Players' Corner: Brad ThiessenNov 9, 2020
“I’m going to have them put Reggie Dunlop on your helmet this year.”
Those were the words from our former GM Bill Zito to me three years ago about my new player/coach role on the team. For those who have not watched the movie Slap Shot, Reggie was the coach of the Charlestown Chiefs, but he also laced up the skates and played at the same time. I wasn’t going to put Reggie on my helmet, but I was thankful to continue to putting my helmet on.
I was 32 years old, coming off knee surgery and had missed most of the 2017-18 season with the Monsters. I knew as an aging goalie that my time as a player was most likely coming to an end in the near future.
Then Zito presented me with the idea of being a player/coach. It hadn’t really been done before at the AHL level, but the main idea was I would come into the season as our team’s #3 goalie. I would not play unless there were circumstances that warranted it, i.e. call ups, injuries, or illness, but I would practice so I was ready to play. In the meantime, I would work with our younger goalies and help them develop, run goalie sessions before practice to work on their technique, break down game video and watch it with them, and use the experiences I have had in my career to help as they navigate their journey.
It wasn’t a hard decision to make.
This gave me the opportunity to gain valuable experience and a window into what the coaching world looks like. It also was a chance to keep playing while my family continued to put roots down and live in what was quickly becoming home for us here in Cleveland.
Nobody really gave me any rules, nor did I know anyone who had done this before. Everyone just kind of figured things out as we went along. I remember the first goalie practice we had with Matiss Kivlenieks and JF Berube that season. I stepped on the ice in my gear, set the pucks up for the drills, lifted my mask up, and explained what the drills were going to be. I can’t imagine what they were thinking as they listened to a fully dressed goalie tell them what to do and then get in the net himself to do it as well. They were great about it, and we quickly found out what worked and what didn’t in terms of balancing what they needed from me. In a weird way, it made me a better goalie.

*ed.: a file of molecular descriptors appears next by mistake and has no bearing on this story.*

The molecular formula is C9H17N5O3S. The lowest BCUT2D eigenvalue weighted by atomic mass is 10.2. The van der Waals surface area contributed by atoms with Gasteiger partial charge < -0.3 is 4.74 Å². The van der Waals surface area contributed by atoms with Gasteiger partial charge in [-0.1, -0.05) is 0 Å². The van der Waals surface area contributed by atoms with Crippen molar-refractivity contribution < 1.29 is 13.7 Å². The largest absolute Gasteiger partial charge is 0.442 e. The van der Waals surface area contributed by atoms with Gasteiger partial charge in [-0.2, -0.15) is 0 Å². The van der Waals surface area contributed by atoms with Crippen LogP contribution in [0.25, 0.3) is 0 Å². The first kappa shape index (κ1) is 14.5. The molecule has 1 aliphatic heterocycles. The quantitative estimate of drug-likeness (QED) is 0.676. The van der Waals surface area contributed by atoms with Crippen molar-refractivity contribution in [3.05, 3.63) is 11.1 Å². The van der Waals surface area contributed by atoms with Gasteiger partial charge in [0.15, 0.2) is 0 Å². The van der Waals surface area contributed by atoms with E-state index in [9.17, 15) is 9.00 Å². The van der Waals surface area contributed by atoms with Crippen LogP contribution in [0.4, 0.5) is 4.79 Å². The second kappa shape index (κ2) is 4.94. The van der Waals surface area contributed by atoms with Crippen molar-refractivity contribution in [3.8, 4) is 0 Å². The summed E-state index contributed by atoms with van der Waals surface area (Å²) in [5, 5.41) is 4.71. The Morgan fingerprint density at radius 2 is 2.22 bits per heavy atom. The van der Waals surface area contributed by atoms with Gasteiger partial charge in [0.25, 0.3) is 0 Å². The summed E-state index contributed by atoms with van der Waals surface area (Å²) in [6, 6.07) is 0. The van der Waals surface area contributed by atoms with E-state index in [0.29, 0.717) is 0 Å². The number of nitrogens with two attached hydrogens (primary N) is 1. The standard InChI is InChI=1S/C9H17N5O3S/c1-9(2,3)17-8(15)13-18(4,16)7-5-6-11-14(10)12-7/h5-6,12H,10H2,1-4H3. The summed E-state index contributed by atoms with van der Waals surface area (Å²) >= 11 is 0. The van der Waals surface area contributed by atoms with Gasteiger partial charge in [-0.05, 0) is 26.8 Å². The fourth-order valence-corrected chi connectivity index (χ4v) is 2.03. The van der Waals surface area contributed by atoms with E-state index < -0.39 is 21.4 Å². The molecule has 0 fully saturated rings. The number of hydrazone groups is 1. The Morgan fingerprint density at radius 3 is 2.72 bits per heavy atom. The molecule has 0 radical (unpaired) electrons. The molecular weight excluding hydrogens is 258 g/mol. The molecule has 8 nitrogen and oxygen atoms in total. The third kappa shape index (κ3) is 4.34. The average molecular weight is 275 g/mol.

I would get in the net sometimes and think “I just told these guys how to do this, I better do it right myself!”
It was a learning experience for everyone but I was thankful for the coaching staff and players who allowed me to seamlessly be a part of both worlds. I was still able to be in the locker room, sit at the back of the bus, and go for dinners with my teammates as if I was a regular part of the team, even when I was not needed to play. I was also able to go in and out of the coaches room, sit in on meetings and discuss goaltending decisions when they needed to be made.
I remember one weekend I was needed to play on a Friday night, then Saturday morning I had a track suit on working out one of our injured goalies on the ice to get him back to game shape, and then that night I was on the bench in my gear again this time as the backup.
Flexible and adaptable were two things that I realized quickly I was going to have to be. That helped me become able to step in to play at the end of that season and help the team to the second round of the playoffs.
This past season I was given the opportunity to be a player/coach for another year. It offered a new set of challenges since I was working with Veini Vehvilainen, who was playing in North America for the first time, and Matiss who was back and stepping into a role where he was counted on to do more in his third season. So while I was still trying to keep myself ready to play if needed, my main focus was on helping these two work on their game and be there for them as they navigated the various challenges that come with trying to get to the NHL.
That NHL dream came true for Matiss this season, and as someone who has been with him every step of the way in his pro career, it was a special moment. All the practice, all the video, all the conversations that took place led to that opportunity for him and were all worth it because he was able to realize his dream. As a coach, that is the most rewarding part - being able to help the next generation of players achieve their goals and dreams.
His opportunity last year in the NHL meant my coaching hat was traded in for my playing hat again, and I got to put the jersey on for my 11th pro season.
In the role that I am in, I really appreciate the opportunities that I have to play so much more now because I know it could be the last one. Every time I get to skate out of the Monster’s head in front of fans at RMFH, I take the opportunity and soak it in. It makes it even more special to look up and see my family watching… there is only so long my kids get to watch Daddy play hockey.
The hats I have been wearing since March have been a little different. My dad and husband hats have been well worn and I’ve loved the extra time at home, but there is something missing. I’m looking forward to the day I can take my coach and player hats off the rack and put them on again.